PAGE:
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LIMRA CEO Kerzner says ‘consumers are changing – we must as well’

Brian Anderson

Robert A. Kerzner, CLU, ChFC, president and CEO of LIMRA, LOMA and LL Global, opened the 98th LIMRA Annual Conference in New York earlier this week by examining changes in consumers’ demographics – and expectations – and exploring the impact on the financial services industry.

Throughout his remarks during the opening session at the event, Kerzner encouraged executives to adopt new approaches to better engage with consumers to help them make better financial decisions about protecting their families with life insurance and saving systematically for retirement.

“Consumers and their household circumstances are not as homogenous as they once were and – not surprisingly – their needs, expectations and desires on how they want to shop and buy our products have changed as well,” said Kerzner. “Companies need to look at how other industries have adapted and adopted new technology, social media, data analytics and gamification, to attract and connect with consumers.”

Kerzner highlighted key market segments – in particular women and Millennials – that are playing more prominent roles in the purchasing decisions of financial products, showing how differently these consumers gather information to make financial decisions.

“These consumers look to third-party outlets, like Angie’s List, Yelp and Amazon, for reviews and recommendations for products and services,” Kerzner noted. “How can we leverage these sites to promote the good our industry does?”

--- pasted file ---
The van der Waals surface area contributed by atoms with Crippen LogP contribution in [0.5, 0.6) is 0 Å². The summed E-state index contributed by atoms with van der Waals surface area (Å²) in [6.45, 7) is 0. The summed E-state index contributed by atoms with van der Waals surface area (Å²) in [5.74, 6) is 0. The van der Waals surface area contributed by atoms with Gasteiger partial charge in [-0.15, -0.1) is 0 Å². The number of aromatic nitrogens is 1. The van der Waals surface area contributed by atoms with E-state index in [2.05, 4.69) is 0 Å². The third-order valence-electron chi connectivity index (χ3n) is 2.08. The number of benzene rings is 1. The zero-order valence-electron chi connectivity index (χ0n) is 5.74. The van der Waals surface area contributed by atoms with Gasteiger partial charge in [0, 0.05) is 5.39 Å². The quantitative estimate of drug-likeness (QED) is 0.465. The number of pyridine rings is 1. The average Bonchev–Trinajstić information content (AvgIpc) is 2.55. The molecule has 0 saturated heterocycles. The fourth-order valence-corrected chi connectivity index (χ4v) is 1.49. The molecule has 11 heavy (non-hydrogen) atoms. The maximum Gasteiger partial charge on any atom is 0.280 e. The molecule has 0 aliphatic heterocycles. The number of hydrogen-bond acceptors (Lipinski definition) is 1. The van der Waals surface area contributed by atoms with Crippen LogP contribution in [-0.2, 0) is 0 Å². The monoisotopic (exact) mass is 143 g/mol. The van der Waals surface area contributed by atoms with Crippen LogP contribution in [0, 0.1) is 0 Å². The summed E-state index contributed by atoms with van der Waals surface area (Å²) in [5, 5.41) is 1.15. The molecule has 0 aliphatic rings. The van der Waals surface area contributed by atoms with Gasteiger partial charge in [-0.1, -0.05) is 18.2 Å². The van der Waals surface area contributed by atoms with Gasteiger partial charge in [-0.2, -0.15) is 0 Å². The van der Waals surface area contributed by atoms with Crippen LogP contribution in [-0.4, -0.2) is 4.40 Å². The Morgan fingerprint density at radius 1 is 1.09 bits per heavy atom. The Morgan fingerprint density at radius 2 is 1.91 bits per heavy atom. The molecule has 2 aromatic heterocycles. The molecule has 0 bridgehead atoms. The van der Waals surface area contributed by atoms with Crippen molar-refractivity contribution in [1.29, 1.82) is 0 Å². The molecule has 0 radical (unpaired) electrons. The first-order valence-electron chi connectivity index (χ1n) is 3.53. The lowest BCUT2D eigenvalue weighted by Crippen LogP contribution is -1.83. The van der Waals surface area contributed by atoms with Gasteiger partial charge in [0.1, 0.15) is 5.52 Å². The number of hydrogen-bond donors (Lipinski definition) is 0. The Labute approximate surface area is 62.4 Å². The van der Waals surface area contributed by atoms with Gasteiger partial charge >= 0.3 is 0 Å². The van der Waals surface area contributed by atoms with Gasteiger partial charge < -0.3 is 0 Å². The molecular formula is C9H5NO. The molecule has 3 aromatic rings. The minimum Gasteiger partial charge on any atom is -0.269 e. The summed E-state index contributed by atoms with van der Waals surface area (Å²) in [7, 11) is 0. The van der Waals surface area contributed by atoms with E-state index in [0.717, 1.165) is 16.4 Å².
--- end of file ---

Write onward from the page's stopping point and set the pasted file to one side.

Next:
• Related: Former IBM Chairman and CEO Louis Gerstner tells LIMRA annual meeting audience the emergence of e-marketplaces should be a particular focus for the industry. “The consumer will be doing almost everything through e-marketplaces in the future — payments, banking, investments — and maybe also life insurance purchases. Standing between you and these e-marketplaces is only the regulatory environment,” Gerstner said. Read more from Gerstner here.

Kerzner noted we are competing for the hearts and minds of consumers who don’t necessarily understand or trust our industry. He provided examples of how companies have used gamification to teach consumers the importance of saving and staying out of debt. “It is imperative that we start teaching consumers about the ramifications of their financial decisions in an interesting and engaging manner.”

Citing examples like Zip Car and Modcloth, Kerzner also showed how startups are upending the business model in their various industries, finding success by identifying a need through consumer feedback and coming up with a non-traditional solution.

“Are we developing products that will meet consumers’ needs or are we building products that fit our business model?” questioned Kerzner. “We need to listen better to what consumers are really worried about, like remaining mentally sharp, maintaining their social network and who will take care of them when they get sick. Our focus on retirement has been too myopic. We are focusing too much on consumers’ money and too little on what keeps them up at night.”

The conference theme, “The Leadership Challenge: Connecting in a Distracted World, focuses on how industry leaders leverage the latest technology to address the changing dynamics of the market and meet the evolving expectations of consumers.

More than 500 senior leaders from life insurance and financial services companies worldwide attended the meeting.

Parents providing financial support to adult children; half say it’s hurting their retirement savings